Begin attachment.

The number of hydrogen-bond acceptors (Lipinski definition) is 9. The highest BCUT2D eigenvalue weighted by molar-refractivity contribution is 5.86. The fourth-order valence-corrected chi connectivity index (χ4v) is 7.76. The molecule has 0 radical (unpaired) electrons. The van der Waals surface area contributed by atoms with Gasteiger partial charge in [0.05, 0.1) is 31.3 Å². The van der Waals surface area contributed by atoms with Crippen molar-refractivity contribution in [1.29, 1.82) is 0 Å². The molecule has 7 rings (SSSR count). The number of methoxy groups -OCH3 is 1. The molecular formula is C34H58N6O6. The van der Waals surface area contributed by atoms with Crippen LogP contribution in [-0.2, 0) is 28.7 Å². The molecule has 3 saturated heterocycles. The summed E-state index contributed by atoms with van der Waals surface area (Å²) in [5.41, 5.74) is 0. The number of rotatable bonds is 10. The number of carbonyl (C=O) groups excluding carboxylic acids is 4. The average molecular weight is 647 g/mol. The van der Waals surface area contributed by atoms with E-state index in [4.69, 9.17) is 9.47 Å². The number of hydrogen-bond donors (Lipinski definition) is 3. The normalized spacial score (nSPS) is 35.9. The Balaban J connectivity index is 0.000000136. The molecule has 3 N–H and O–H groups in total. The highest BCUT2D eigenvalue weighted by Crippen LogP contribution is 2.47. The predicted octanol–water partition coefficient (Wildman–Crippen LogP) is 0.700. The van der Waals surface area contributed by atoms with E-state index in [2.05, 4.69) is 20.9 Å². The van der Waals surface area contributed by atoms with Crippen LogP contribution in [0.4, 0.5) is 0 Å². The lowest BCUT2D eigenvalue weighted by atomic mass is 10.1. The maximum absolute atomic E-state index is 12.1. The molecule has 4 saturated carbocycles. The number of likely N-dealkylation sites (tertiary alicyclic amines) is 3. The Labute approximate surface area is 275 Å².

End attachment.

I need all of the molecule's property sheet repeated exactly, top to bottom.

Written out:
The number of hydrogen-bond acceptors (Lipinski definition) is 9. The highest BCUT2D eigenvalue weighted by molar-refractivity contribution is 5.86. The fourth-order valence-corrected chi connectivity index (χ4v) is 7.76. The molecule has 0 radical (unpaired) electrons. The van der Waals surface area contributed by atoms with Gasteiger partial charge in [0.05, 0.1) is 31.3 Å². The van der Waals surface area contributed by atoms with Crippen molar-refractivity contribution in [1.29, 1.82) is 0 Å². The molecule has 7 rings (SSSR count). The number of methoxy groups -OCH3 is 1. The molecular formula is C34H58N6O6. The van der Waals surface area contributed by atoms with Crippen LogP contribution in [-0.2, 0) is 28.7 Å². The molecule has 3 saturated heterocycles. The summed E-state index contributed by atoms with van der Waals surface area (Å²) in [5.41, 5.74) is 0. The number of rotatable bonds is 10. The number of carbonyl (C=O) groups excluding carboxylic acids is 4. The average molecular weight is 647 g/mol. The van der Waals surface area contributed by atoms with E-state index in [4.69, 9.17) is 9.47 Å². The number of hydrogen-bond donors (Lipinski definition) is 3. The normalized spacial score (nSPS) is 35.9. The Balaban J connectivity index is 0.000000136. The molecule has 3 N–H and O–H groups in total. The highest BCUT2D eigenvalue weighted by Crippen LogP contribution is 2.47. The predicted octanol–water partition coefficient (Wildman–Crippen LogP) is 0.700. The van der Waals surface area contributed by atoms with E-state index in [2.05, 4.69) is 20.9 Å². The van der Waals surface area contributed by atoms with Crippen LogP contribution in [0.4, 0.5) is 0 Å². The lowest BCUT2D eigenvalue weighted by atomic mass is 10.1. The maximum absolute atomic E-state index is 12.1. The molecule has 4 saturated carbocycles. The number of likely N-dealkylation sites (tertiary alicyclic amines) is 3. The Labute approximate surface area is 275 Å².